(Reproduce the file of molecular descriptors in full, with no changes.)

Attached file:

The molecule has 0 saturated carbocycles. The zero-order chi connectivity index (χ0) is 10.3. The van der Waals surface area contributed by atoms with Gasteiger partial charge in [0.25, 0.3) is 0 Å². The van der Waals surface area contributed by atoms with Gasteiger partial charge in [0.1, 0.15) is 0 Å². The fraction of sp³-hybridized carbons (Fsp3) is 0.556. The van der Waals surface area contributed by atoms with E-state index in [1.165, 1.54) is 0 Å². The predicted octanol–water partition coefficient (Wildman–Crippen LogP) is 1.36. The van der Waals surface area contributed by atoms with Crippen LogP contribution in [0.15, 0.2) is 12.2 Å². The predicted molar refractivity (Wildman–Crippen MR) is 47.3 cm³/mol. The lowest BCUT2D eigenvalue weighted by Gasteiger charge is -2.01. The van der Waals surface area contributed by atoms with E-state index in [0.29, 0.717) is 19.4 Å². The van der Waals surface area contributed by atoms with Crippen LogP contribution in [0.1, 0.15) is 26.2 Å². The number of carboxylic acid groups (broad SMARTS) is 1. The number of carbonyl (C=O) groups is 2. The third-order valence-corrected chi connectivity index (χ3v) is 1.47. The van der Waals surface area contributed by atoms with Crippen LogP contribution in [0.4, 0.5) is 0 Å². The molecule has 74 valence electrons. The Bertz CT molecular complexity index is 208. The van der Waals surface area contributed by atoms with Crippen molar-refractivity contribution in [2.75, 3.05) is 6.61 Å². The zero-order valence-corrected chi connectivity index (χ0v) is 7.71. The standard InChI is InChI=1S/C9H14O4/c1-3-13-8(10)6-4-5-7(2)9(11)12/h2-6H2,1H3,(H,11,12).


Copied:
The molecule has 0 saturated carbocycles. The zero-order chi connectivity index (χ0) is 10.3. The van der Waals surface area contributed by atoms with Gasteiger partial charge in [0.25, 0.3) is 0 Å². The van der Waals surface area contributed by atoms with Gasteiger partial charge in [0.1, 0.15) is 0 Å². The fraction of sp³-hybridized carbons (Fsp3) is 0.556. The van der Waals surface area contributed by atoms with E-state index in [1.165, 1.54) is 0 Å². The predicted octanol–water partition coefficient (Wildman–Crippen LogP) is 1.36. The van der Waals surface area contributed by atoms with Crippen LogP contribution in [0.15, 0.2) is 12.2 Å². The predicted molar refractivity (Wildman–Crippen MR) is 47.3 cm³/mol. The lowest BCUT2D eigenvalue weighted by Gasteiger charge is -2.01. The van der Waals surface area contributed by atoms with E-state index in [0.29, 0.717) is 19.4 Å². The van der Waals surface area contributed by atoms with Crippen LogP contribution in [0.1, 0.15) is 26.2 Å². The number of carboxylic acid groups (broad SMARTS) is 1. The number of carbonyl (C=O) groups is 2. The third-order valence-corrected chi connectivity index (χ3v) is 1.47. The van der Waals surface area contributed by atoms with Crippen LogP contribution in [0.4, 0.5) is 0 Å². The molecule has 74 valence electrons. The Bertz CT molecular complexity index is 208. The van der Waals surface area contributed by atoms with Crippen molar-refractivity contribution in [2.75, 3.05) is 6.61 Å². The zero-order valence-corrected chi connectivity index (χ0v) is 7.71. The standard InChI is InChI=1S/C9H14O4/c1-3-13-8(10)6-4-5-7(2)9(11)12/h2-6H2,1H3,(H,11,12).